Some memories die hard. For one gamer, the demo of Need for Speed 2 - and its Canadian track specifically - echoed so strong that, over two decades later, he found himself on his favourite childhood track.
British YouTuber Tom Scott has a tale that a lot of people can recognise. As a kid, he grew up binging demos from gaming mag CDs, like many kids from the '90s. One of his favourite demos was Need for Speed 2, which let you play as a single Blue card on NFS 2's Canadian track.
Of course, what Scott didn't know at the time was that EA Canada were the lead developers on the game (with EA Seattle responsible for the PC version). Their studio was based in Vancouver, so they made the track off areas around their studio. And despite the low-poly nature and limits around what the PS1 could do at the time, EA Canada did a great job of bringing the area to life.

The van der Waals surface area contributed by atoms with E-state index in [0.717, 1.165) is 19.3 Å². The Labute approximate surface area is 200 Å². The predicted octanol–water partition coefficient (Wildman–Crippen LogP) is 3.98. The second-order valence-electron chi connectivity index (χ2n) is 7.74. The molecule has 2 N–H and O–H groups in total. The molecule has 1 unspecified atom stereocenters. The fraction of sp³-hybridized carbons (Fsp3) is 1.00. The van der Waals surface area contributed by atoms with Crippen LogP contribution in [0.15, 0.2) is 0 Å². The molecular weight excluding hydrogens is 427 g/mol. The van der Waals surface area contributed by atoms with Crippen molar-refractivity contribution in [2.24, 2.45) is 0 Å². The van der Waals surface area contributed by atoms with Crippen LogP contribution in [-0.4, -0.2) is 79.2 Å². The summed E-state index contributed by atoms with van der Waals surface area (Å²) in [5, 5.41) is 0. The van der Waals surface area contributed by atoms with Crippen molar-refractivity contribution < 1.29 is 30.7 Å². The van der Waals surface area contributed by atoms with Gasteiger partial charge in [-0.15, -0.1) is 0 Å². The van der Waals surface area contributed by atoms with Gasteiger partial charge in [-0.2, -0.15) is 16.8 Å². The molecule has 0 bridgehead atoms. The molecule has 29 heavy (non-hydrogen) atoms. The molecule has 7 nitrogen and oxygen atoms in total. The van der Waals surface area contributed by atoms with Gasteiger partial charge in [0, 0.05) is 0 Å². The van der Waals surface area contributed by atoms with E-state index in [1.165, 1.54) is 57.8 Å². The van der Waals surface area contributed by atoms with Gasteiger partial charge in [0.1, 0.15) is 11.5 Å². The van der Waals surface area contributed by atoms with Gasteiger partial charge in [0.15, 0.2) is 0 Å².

They did such a good job, in fact, that Scott remembered the track when he was in Vancouver and stopped at a totem pole near a car park - which EA Canada included in Need for Speed 2. So having been struck with a bolt of nostalgia, Scott drove parts of the track and explored Need for Speed 2 in real life.
It's pretty common these days for games to have photorealistic representations of real-life tracks, scenery and so forth. Even open-world games are doing a good job of bringing various cities to life, with some adjustments. But for a game to still have such a strong hook two decades on, and to replicate its environment so well with a fraction of the power available today, is a little bit special.
For reference, here's a playthrough of the full track.